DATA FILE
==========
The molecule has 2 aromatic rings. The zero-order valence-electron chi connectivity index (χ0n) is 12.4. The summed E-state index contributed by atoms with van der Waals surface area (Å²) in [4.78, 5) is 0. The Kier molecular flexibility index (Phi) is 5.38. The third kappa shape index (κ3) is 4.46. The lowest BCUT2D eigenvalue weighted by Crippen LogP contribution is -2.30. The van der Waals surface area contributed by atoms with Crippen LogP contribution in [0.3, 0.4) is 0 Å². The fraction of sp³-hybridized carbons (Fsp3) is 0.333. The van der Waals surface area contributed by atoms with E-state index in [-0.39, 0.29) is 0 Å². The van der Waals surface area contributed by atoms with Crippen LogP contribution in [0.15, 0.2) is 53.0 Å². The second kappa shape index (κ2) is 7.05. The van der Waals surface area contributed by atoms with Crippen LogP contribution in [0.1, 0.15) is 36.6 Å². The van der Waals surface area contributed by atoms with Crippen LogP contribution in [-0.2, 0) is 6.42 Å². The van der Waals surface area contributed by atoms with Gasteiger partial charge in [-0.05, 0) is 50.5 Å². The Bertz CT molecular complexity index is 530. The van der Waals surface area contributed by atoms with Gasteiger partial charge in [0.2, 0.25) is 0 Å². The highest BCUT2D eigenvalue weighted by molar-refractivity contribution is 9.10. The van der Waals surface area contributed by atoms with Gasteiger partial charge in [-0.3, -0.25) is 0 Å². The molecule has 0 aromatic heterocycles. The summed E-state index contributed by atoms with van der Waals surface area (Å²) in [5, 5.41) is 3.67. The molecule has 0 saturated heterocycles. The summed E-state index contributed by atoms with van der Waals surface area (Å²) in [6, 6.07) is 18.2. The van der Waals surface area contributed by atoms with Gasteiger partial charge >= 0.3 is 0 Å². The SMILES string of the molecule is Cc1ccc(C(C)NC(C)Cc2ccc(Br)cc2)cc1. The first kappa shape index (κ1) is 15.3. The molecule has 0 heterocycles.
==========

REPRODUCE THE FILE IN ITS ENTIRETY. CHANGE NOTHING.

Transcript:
The molecule has 2 aromatic rings. The zero-order valence-electron chi connectivity index (χ0n) is 12.4. The summed E-state index contributed by atoms with van der Waals surface area (Å²) in [4.78, 5) is 0. The Kier molecular flexibility index (Phi) is 5.38. The third kappa shape index (κ3) is 4.46. The lowest BCUT2D eigenvalue weighted by Crippen LogP contribution is -2.30. The van der Waals surface area contributed by atoms with Crippen LogP contribution in [0.3, 0.4) is 0 Å². The fraction of sp³-hybridized carbons (Fsp3) is 0.333. The van der Waals surface area contributed by atoms with E-state index in [-0.39, 0.29) is 0 Å². The van der Waals surface area contributed by atoms with Crippen LogP contribution in [0.15, 0.2) is 53.0 Å². The second kappa shape index (κ2) is 7.05. The van der Waals surface area contributed by atoms with Crippen LogP contribution in [0.1, 0.15) is 36.6 Å². The van der Waals surface area contributed by atoms with Crippen LogP contribution in [-0.2, 0) is 6.42 Å². The van der Waals surface area contributed by atoms with Gasteiger partial charge in [-0.05, 0) is 50.5 Å². The Bertz CT molecular complexity index is 530. The van der Waals surface area contributed by atoms with Gasteiger partial charge in [0.2, 0.25) is 0 Å². The highest BCUT2D eigenvalue weighted by molar-refractivity contribution is 9.10. The van der Waals surface area contributed by atoms with Gasteiger partial charge in [-0.3, -0.25) is 0 Å². The molecule has 0 aromatic heterocycles. The summed E-state index contributed by atoms with van der Waals surface area (Å²) in [5, 5.41) is 3.67. The molecule has 0 saturated heterocycles. The summed E-state index contributed by atoms with van der Waals surface area (Å²) in [6, 6.07) is 18.2. The van der Waals surface area contributed by atoms with Gasteiger partial charge >= 0.3 is 0 Å². The SMILES string of the molecule is Cc1ccc(C(C)NC(C)Cc2ccc(Br)cc2)cc1. The first kappa shape index (κ1) is 15.3. The molecule has 0 heterocycles.